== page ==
The Land of Thailand, Thailand Travel Guide

In outline, Thailand is fancifully likened to an elephant's head. Bordered in the west by Myanmar (Burma), north by Laos, east by Cambodia and south by Malaysia, Thailand lies roughly midway between India and China.

The country extends 1650km (1025 miles) north to south, and 800km (500 miles) east to west, but becayse of the irregular shape, distances between major points are generally comfortable. The land area is 514,000 square kilometres, almost the same as that of France.

A coastline of more than 2500km (1550 miles) faces the Andaman Sea in the west and the Gulf of Thailand in the east. Several hundred offshore islands, large and small, dot the coastline.

Across this landscape live Thailand's population of about 60 million people. Along with the ethnic Thais, who make up around 80 percent of the population, there are significant groups of Chinese (about 10 percent), Malays (about 4 percent), Lao, Mons, Khmers, Indians, and Burmese - reflecting this country's long history at the crossroads of Southeast Asia.

The land divides into six physiographic regions : -

The Central Plains

Georgraphically, the Central Region extends from rugged western mountains bordering Burma o the northeast plateau to the east. Northwards to Nakhon Sawan where the Ping, Wang, Nan and Yom rivers unite to form the Chao Phraya River (River of Kings) which flows southwards to dissect Bangkok before entering the Gulf of Thailand and southwards to Prachuap Khirikhan where Thailand is compressed to its narrowest point, some 60 kilometeres wide between western mountains and the Thai Gulf. The Central Region is also an intensely fertile area.

Parallel north-south mountains and fertile valleys define the North, which boasts the country's highest peak, Doi Inthanon, at 2595m (8415 sq ft). Main rivers in the North are the Ping, Wang, Yom and Nan, which are the major tributaries of the Chao Phraya.

The North

Bordered by Burma and Laos, characterised by forested mountains - lower extremities of Himalayan foothills - and fertile river valleys, northern Thailand encompasses part of the fabled Golden Triangle.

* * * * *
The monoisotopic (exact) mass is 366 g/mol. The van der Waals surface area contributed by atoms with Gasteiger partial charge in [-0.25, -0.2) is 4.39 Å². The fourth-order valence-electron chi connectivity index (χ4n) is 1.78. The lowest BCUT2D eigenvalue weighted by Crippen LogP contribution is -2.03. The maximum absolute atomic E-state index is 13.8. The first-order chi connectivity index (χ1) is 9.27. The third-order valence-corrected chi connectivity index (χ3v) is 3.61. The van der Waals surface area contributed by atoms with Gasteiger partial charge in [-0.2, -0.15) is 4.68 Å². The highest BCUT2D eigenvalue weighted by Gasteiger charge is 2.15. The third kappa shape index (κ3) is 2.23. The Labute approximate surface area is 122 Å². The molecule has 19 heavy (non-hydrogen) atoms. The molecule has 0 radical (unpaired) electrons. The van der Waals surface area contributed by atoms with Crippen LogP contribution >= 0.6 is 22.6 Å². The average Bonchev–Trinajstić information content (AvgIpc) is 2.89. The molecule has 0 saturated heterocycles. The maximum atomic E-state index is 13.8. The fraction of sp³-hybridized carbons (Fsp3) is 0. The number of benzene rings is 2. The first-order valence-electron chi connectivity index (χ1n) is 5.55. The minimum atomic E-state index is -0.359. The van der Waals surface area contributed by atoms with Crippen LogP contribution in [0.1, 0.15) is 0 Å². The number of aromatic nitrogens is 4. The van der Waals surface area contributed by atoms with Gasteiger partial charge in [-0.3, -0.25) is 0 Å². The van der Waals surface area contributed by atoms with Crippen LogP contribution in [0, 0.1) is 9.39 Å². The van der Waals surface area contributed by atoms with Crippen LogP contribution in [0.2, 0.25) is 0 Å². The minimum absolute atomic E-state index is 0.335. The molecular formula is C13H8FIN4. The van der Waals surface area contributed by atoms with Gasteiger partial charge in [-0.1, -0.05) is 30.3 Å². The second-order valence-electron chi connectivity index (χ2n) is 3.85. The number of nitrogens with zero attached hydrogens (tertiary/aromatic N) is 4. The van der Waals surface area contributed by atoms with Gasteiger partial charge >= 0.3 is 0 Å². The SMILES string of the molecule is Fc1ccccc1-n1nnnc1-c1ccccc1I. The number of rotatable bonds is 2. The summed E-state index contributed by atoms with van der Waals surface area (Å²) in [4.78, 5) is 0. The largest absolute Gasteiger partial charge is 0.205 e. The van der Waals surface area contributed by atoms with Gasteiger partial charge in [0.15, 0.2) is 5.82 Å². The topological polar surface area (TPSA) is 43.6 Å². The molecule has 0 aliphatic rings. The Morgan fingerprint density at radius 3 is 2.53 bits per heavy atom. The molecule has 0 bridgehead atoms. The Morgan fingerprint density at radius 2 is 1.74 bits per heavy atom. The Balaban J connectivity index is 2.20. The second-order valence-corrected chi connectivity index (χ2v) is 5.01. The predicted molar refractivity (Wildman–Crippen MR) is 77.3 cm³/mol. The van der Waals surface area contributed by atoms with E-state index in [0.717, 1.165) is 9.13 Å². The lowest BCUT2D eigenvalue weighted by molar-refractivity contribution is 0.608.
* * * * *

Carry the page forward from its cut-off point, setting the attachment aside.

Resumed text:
Diverse elements, including crisp mountain scenery, exotic hill tribes, forests worked by elephants, colourful festivals, invigorating cool season weather, ancient cities, exquisite northern Thai and Burmese style temples, and friendly people contribute to northern Thailand's enduring charm.

The Northeast

Known by Thais as I-San, the sprawling Northeast Plateau is bordered to the north and east by the Mekong River and Laos, and to the south largely by Cambodia.

The Northeast is a distinctive region thanks to a topography of lovely forested mountains and national parks and rolling farmland as well as to its colourful inhabitants who speak their own melodious dialect, have a delicious highly spiced cuisine, and a hospitable, vibrant folk culture and because of archaelogically significant excacations and shrines - such as Bang Chiang where the world's oldest Bronze Age civilisation flourished some 3600 years ago and venerable prasart hin (stone castle) temples, legacy of I-San's former importance to the Angkor centred Khmer empire.

The East Coast

Beyond Bangkok, from the estuary of the Chao Phraya River, the East Coast unfolds in a series of bays and beaches ot the Thai-Cambodian border. Many popular resorts, including Pattaya, Asia's premier beach resort, occupy a coast characterised by cliff hidden bays, palm-fringed communities, lovely islands and largely tranquil Gulf waters.

The region is rich in natural resources, including rubber, rice, fishing, orchards and gemstones, with several national parks containing waterfalls, virgin forest and uninhabited, remote islands.

The South

Lush tropical islands, dazzling palm-fringed beaches, coral reefs teeming with colourful marine life, picturesque fishing villages with distinctive handpainted boats, remote national parks, forested mountains, waterfalls, historic cities, ubiquitous rubber estates, scenic wildlife sanctuaries, the juxtaposition of temples and mosques clearly define the region's visual appeal.

Geographically, southern Thailand extends through the Kra Isthmus from Chumphon, 460 kilometeres south of Bangkok, to the Thai-Malaysian border, and is bordered in the east by the Gulf of Thailand, to the west by the Andaman Sea.

The West

The West of Thailand is a region of saw-tooth mountains, deflected foothills of the Himalayas. The valleys are smaller than those of the northen highlands and the regin is only lightly populated.

The main rivers are the Kwai Noi and Kwai Yai, which merge at Kanchanaburi town to form the Mae Khlong River.

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